Feeling a tribute to all things musical coming on. The more shows and concerts we go to, the more I realize how much I missed seeing live music. I took a 5 year hiatus from concerts thanks to Ozzfest 2003, which left a more than bitter taste in my mouth. What a group. But then something happened. Michael joined a band. Naturally, I wanted to start going to his shows. While there, I had a mini-epiphany…a minipiphany if you will. The reason I stopped going to shows was because of the people attending…which wasn’t why I was there to begin with. I stopped going for all the wrong reasons. So now I am going for all the right ones. I’m there for the music. I’m not at a concert because the lead singer is hot, or I might get to shake hands with fame. I couldn’t care less about that aspect. Fame is fleeting, looks are too. Music is infinity. What and who a person is changes. A song, however, remains in tact, exactly what it was 5, 10, 50 years ago. I’ve realized in my music evolution (and it’s been an embarrassing ride at times) that I look back at stuff I listened to and grimace. It’s not the music that has changed though, it’s me. It correlates with my evolution as a human being. I look back and cringe at how I was in high school. I think we all do, or at least sort of should. We were fickle, naive, illogical..which is exactly what my music tastes were at times. Your music tastes say a lot about the person that puts that cd in the player ( or chooses a song on the mp3 player, to keep up with the technologically savvy).  My music evolution, much like the defining of my life has been a bumpy ride. I started out with the rebellious, loud, improper and transitioned into the mellow, relaxed, calming tunes. Just like life, when I was younger I was free to do as I pleased .Then as a parent I was tethered to life, and it was calm and serene, just like my music. Now that my son is older and can do more for himself, I’m able to branch out on my own more and live a little more separate at times. My music tastes have come full circle, but have balanced. A little rebellious, a bit heavier, but still mixed with the tranquil songs that evoked stability and constancy.  While an in-studio environment provides a more technically “perfect” performance, I really missed the live experience, the unpredictable and spur of the moment sounds. And what’s even more unexpected was that I did miss the crowds. Turns up I was just at the wrong shows  in my music infancy. My first notice of this was at my first Clutch show following my concert absence. The crowd was alive, and completely enveloped in the music. There was a palpable camaraderie as well. Everyone was there for the music, not for a light show or to see the latest trends. I didn’t need anything signed or to get a picture with the band. That’s not why I was there. I don’t know the band, I know the music. I highly respect the band that made that music, but I don’t pretend to be on personal terms with them.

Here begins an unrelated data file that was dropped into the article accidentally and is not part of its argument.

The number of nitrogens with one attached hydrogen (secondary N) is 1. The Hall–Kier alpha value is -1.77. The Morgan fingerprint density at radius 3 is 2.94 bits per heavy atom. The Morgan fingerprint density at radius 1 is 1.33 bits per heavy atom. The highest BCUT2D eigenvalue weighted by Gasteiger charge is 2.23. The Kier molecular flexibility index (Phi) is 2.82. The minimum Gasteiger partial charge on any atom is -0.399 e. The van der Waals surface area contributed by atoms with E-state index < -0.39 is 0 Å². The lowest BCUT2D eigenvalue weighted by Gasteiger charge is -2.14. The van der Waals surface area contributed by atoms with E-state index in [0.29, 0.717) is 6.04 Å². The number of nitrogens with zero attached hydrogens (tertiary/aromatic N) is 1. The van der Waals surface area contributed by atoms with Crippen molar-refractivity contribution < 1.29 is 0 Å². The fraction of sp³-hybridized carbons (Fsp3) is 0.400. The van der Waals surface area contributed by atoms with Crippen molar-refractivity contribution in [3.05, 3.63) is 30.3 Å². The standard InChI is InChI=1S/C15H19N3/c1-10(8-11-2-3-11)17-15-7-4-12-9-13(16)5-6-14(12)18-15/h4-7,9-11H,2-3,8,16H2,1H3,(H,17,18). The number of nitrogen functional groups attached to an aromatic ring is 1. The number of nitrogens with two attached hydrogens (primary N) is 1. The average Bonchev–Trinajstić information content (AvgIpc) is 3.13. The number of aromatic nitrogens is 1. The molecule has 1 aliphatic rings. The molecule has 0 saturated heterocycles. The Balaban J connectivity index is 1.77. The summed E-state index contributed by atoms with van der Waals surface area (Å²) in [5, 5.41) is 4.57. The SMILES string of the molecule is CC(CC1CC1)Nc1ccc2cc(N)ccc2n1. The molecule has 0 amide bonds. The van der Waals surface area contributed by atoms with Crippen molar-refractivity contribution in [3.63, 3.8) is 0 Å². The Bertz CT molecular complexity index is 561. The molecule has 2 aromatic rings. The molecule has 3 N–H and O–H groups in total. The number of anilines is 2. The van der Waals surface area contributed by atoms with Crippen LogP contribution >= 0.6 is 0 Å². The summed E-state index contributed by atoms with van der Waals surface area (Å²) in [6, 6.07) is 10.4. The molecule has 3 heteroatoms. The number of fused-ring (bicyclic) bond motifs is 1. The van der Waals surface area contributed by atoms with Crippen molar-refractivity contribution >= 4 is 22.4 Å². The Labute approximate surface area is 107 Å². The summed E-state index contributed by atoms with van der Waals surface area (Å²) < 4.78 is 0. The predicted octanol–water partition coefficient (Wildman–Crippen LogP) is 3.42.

After my realization, I’ve decided that I am going to try to absorb as many shows as possible, my musical osmosis. There won’t be any more hiatuses or lapses in my presence at shows from here on out (if humanly possible) . I’m in it for the long haul. If you were to ask me why I love the music I do, I would tell you  genuineness.  It’s knowing that when a band, or singer stands on a stage or in front of a mic in a studio, that they feel what comes out. That’s what I get out of live shows. It’s standing in a sea of people taking in something tangible, something truly authentic. That’s what makes good music. That’s why I’ll be standing in the audience.

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